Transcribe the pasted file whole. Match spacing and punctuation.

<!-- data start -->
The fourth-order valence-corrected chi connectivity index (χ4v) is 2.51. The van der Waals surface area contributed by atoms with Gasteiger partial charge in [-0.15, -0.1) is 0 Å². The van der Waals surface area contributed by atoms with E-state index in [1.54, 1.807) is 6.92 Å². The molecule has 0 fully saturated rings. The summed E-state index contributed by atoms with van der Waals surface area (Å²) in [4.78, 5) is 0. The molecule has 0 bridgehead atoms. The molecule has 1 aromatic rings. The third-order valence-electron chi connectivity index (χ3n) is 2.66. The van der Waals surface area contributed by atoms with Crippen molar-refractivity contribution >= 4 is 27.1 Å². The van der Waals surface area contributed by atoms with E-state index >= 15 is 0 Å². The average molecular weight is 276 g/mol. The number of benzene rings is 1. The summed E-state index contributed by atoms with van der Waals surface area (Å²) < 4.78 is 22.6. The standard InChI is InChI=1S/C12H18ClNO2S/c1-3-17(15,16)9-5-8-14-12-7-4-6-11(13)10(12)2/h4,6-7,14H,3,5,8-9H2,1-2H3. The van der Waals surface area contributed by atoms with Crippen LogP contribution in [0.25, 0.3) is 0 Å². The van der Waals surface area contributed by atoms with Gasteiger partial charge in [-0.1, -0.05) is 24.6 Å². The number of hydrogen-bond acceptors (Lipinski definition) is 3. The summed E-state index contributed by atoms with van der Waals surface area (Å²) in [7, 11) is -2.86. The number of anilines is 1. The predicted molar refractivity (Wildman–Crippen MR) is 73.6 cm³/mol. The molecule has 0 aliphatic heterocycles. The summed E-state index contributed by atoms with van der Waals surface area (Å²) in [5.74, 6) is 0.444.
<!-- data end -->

The fourth-order valence-corrected chi connectivity index (χ4v) is 2.51. The van der Waals surface area contributed by atoms with Gasteiger partial charge in [-0.15, -0.1) is 0 Å². The van der Waals surface area contributed by atoms with E-state index in [1.54, 1.807) is 6.92 Å². The molecule has 0 fully saturated rings. The summed E-state index contributed by atoms with van der Waals surface area (Å²) in [4.78, 5) is 0. The molecule has 0 bridgehead atoms. The molecule has 1 aromatic rings. The third-order valence-electron chi connectivity index (χ3n) is 2.66. The van der Waals surface area contributed by atoms with Crippen molar-refractivity contribution >= 4 is 27.1 Å². The van der Waals surface area contributed by atoms with E-state index >= 15 is 0 Å². The average molecular weight is 276 g/mol. The number of benzene rings is 1. The summed E-state index contributed by atoms with van der Waals surface area (Å²) < 4.78 is 22.6. The standard InChI is InChI=1S/C12H18ClNO2S/c1-3-17(15,16)9-5-8-14-12-7-4-6-11(13)10(12)2/h4,6-7,14H,3,5,8-9H2,1-2H3. The van der Waals surface area contributed by atoms with Crippen LogP contribution in [0.25, 0.3) is 0 Å². The van der Waals surface area contributed by atoms with Gasteiger partial charge in [-0.1, -0.05) is 24.6 Å². The number of hydrogen-bond acceptors (Lipinski definition) is 3. The summed E-state index contributed by atoms with van der Waals surface area (Å²) in [7, 11) is -2.86. The number of anilines is 1. The predicted molar refractivity (Wildman–Crippen MR) is 73.6 cm³/mol. The molecule has 0 aliphatic heterocycles. The summed E-state index contributed by atoms with van der Waals surface area (Å²) in [5.74, 6) is 0.444.